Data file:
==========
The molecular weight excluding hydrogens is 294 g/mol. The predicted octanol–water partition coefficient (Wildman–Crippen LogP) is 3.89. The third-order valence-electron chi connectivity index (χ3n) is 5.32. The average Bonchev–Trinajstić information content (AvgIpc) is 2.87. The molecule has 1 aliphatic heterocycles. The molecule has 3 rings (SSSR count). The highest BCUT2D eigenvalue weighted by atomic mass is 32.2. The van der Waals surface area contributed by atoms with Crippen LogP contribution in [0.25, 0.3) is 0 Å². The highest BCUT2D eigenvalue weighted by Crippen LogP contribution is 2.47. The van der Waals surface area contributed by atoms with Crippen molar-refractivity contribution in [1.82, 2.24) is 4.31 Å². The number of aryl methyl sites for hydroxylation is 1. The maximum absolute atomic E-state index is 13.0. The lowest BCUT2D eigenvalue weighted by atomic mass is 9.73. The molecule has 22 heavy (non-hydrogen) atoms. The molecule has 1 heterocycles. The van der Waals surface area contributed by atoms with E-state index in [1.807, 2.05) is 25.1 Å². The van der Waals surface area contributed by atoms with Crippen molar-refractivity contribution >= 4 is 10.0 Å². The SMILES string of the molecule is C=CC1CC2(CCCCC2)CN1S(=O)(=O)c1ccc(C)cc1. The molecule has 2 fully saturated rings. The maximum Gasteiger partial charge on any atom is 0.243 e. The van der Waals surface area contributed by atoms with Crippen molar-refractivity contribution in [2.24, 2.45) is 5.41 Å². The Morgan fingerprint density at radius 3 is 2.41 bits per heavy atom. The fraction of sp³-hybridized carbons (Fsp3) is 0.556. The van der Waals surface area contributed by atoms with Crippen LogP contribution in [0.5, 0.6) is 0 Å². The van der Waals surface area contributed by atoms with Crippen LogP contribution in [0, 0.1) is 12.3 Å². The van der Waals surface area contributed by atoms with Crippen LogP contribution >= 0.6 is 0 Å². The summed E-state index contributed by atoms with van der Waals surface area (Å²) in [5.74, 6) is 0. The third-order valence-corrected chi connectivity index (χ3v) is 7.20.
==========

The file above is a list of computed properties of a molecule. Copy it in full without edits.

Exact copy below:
The molecular weight excluding hydrogens is 294 g/mol. The predicted octanol–water partition coefficient (Wildman–Crippen LogP) is 3.89. The third-order valence-electron chi connectivity index (χ3n) is 5.32. The average Bonchev–Trinajstić information content (AvgIpc) is 2.87. The molecule has 1 aliphatic heterocycles. The molecule has 3 rings (SSSR count). The highest BCUT2D eigenvalue weighted by atomic mass is 32.2. The van der Waals surface area contributed by atoms with Crippen LogP contribution in [0.25, 0.3) is 0 Å². The highest BCUT2D eigenvalue weighted by Crippen LogP contribution is 2.47. The van der Waals surface area contributed by atoms with Crippen molar-refractivity contribution in [1.82, 2.24) is 4.31 Å². The number of aryl methyl sites for hydroxylation is 1. The maximum absolute atomic E-state index is 13.0. The lowest BCUT2D eigenvalue weighted by atomic mass is 9.73. The molecule has 22 heavy (non-hydrogen) atoms. The molecule has 1 heterocycles. The van der Waals surface area contributed by atoms with E-state index in [1.807, 2.05) is 25.1 Å². The van der Waals surface area contributed by atoms with Crippen molar-refractivity contribution >= 4 is 10.0 Å². The SMILES string of the molecule is C=CC1CC2(CCCCC2)CN1S(=O)(=O)c1ccc(C)cc1. The molecule has 2 fully saturated rings. The maximum Gasteiger partial charge on any atom is 0.243 e. The van der Waals surface area contributed by atoms with Crippen molar-refractivity contribution in [2.24, 2.45) is 5.41 Å². The Morgan fingerprint density at radius 3 is 2.41 bits per heavy atom. The fraction of sp³-hybridized carbons (Fsp3) is 0.556. The van der Waals surface area contributed by atoms with Crippen LogP contribution in [0.5, 0.6) is 0 Å². The van der Waals surface area contributed by atoms with Crippen LogP contribution in [0, 0.1) is 12.3 Å². The van der Waals surface area contributed by atoms with Crippen LogP contribution >= 0.6 is 0 Å². The summed E-state index contributed by atoms with van der Waals surface area (Å²) in [5.74, 6) is 0. The third-order valence-corrected chi connectivity index (χ3v) is 7.20.